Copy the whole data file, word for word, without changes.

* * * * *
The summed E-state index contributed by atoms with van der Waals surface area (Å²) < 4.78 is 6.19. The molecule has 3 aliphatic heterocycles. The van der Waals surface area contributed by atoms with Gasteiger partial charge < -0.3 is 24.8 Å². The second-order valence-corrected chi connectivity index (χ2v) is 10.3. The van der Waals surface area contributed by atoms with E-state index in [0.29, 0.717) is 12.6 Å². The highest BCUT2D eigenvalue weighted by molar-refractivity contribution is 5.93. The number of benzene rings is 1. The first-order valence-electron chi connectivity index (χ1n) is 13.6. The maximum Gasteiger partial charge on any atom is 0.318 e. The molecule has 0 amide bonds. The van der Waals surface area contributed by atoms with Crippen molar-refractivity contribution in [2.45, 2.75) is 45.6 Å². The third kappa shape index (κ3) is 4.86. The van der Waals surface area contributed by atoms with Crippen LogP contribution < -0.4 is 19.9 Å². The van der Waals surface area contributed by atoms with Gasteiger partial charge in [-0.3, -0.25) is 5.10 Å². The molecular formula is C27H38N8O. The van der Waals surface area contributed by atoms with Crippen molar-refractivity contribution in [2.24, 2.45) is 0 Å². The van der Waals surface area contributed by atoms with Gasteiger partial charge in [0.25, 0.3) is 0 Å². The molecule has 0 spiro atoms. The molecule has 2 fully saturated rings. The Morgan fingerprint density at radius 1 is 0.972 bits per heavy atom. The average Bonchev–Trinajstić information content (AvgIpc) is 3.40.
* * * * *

The summed E-state index contributed by atoms with van der Waals surface area (Å²) < 4.78 is 6.19. The molecule has 3 aliphatic heterocycles. The van der Waals surface area contributed by atoms with Gasteiger partial charge < -0.3 is 24.8 Å². The second-order valence-corrected chi connectivity index (χ2v) is 10.3. The van der Waals surface area contributed by atoms with E-state index in [0.29, 0.717) is 12.6 Å². The highest BCUT2D eigenvalue weighted by molar-refractivity contribution is 5.93. The number of benzene rings is 1. The first-order valence-electron chi connectivity index (χ1n) is 13.6. The maximum Gasteiger partial charge on any atom is 0.318 e. The molecule has 0 amide bonds. The van der Waals surface area contributed by atoms with Crippen molar-refractivity contribution in [2.45, 2.75) is 45.6 Å². The third kappa shape index (κ3) is 4.86. The van der Waals surface area contributed by atoms with Crippen LogP contribution < -0.4 is 19.9 Å². The van der Waals surface area contributed by atoms with Gasteiger partial charge in [-0.3, -0.25) is 5.10 Å². The molecular formula is C27H38N8O. The van der Waals surface area contributed by atoms with Crippen molar-refractivity contribution in [2.24, 2.45) is 0 Å². The van der Waals surface area contributed by atoms with Gasteiger partial charge in [0.25, 0.3) is 0 Å². The molecule has 0 spiro atoms. The molecule has 2 fully saturated rings. The Morgan fingerprint density at radius 1 is 0.972 bits per heavy atom. The average Bonchev–Trinajstić information content (AvgIpc) is 3.40.